How Not to Withdraw From Afghanistan
Last week, Secretary of Defense Leon Panetta stated publicly for the first time that the United States would end combat operations in Afghanistan by mid-2013. While the defense secretary argued that U.S. forces would follow the model of the American withdrawal from Iraq, it seems more likely that it will repeat the mistakes made by the Soviets during their withdrawal from Afghanistan nearly 25 years ago. Let’s be clear: deciding to withdraw from Afghanistan is not the problem. There are many legitimate arguments to be made for the U.S. to have pulled out of Afghanistan long ago — such as after the assassination of Osama Bin Laden. The main problem is the way in which the withdrawal is being conducted by the United States. Its activities will do nothing to advance the American role in Afghanistan or around the world. On the contrary, it may ultimately result in further coalition casualties, and embolden the Taliban, Iran, Pakistan, and al Qaeda.
U.S. and NATO forces have a history of contradicting themselves when it comes to policies in Afghanistan. Soon after Panetta’s comments, NATO Secretary General Anders Fogh-Rasmussen explained that “this change of role takes into account the actual security situation on the ground.” These comments eerily mimic earlier contradictions made by the U.S. government. In November of 2010, the Obama administration first announced that U.S. forces would be fully withdrawn from Afghanistan by the end of 2014. President Obama added that the “transition will be conditions-based, not calendar-driven, and will not equate to withdrawal of ISAF-troops.” Yet it was not long before Vice President Biden changed tunes, explaining that 2014 was a “drop dead date” for “transitioning” power to Afghan authorities. Beginning this year, tens of thousands of ISAF combat forces will be pulled out of Afghanistan, and nobody really believes anybody will reverse this course should conditions further deteriorate… surely the Taliban do not.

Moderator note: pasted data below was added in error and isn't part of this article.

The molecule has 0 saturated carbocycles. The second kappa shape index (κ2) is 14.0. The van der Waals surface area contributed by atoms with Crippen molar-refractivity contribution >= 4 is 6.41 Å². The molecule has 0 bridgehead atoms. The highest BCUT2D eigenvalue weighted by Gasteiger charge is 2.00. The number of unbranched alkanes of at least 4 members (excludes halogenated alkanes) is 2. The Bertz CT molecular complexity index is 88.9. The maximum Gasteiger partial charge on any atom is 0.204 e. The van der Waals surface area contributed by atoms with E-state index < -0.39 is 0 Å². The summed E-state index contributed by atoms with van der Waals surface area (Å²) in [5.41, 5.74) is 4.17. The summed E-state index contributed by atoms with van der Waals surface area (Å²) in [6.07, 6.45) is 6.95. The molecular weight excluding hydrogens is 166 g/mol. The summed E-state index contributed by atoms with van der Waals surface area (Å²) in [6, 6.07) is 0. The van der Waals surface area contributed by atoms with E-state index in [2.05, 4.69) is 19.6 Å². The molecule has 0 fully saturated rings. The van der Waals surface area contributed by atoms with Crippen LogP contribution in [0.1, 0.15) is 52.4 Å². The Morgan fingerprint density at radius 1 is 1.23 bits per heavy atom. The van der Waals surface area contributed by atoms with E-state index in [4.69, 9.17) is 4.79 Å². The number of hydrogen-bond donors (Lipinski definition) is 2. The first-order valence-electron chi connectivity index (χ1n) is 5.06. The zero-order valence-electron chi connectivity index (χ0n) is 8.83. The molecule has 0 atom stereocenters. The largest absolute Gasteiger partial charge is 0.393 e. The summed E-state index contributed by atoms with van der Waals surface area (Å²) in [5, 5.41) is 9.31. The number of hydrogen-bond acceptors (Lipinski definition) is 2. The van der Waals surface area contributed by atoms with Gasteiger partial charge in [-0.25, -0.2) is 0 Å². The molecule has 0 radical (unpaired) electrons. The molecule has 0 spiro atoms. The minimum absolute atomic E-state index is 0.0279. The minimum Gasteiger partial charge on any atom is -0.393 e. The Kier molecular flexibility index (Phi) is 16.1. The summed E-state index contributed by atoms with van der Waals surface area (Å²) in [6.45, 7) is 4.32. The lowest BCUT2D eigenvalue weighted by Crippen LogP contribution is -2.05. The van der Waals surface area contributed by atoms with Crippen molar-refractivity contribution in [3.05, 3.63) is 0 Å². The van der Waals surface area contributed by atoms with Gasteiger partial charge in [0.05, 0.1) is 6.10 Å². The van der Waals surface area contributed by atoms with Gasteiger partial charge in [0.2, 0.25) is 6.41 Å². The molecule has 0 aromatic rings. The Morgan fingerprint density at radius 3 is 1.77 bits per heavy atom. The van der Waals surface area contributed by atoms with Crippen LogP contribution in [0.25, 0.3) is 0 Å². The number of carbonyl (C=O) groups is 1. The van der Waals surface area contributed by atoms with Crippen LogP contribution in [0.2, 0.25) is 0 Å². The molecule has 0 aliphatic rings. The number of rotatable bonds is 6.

In the case of the U.S. withdrawal from Iraq, the United States managed to successfully put an end to the violent insurgencies being waged by both the Sunnis and Shiites prior to announcing its date for withdrawal. This was done through a combination of successful counter-insurgency operations as well as through negotiations with insurgent groups. Once those negotiations were successful, and with the military now in control of a quelled insurgency campaign, the U.S. government was able to further negotiate an effective withdrawal with the Iraqi government. Whatever happens to Iraq in the future, it will be difficult for anybody to legitimately argue that the United States was forced out of Iraq by insurgents, and therefore U.S. deterrent power — something not to be underestimated — will remain intact. Due to recent moves by the Obama administration and its European partners, at this point in time the same will not be said for a future withdrawal from Afghanistan.
In examining a number of past withdrawals from insurgencies, many important lessons were found that the Obama administration has thus far failed to incorporate or comprehend. First and foremost is the need to establish realistic goals. After more than 10 years of combat in Afghanistan, it has become less clear — not more — as to why ISAF forces remain.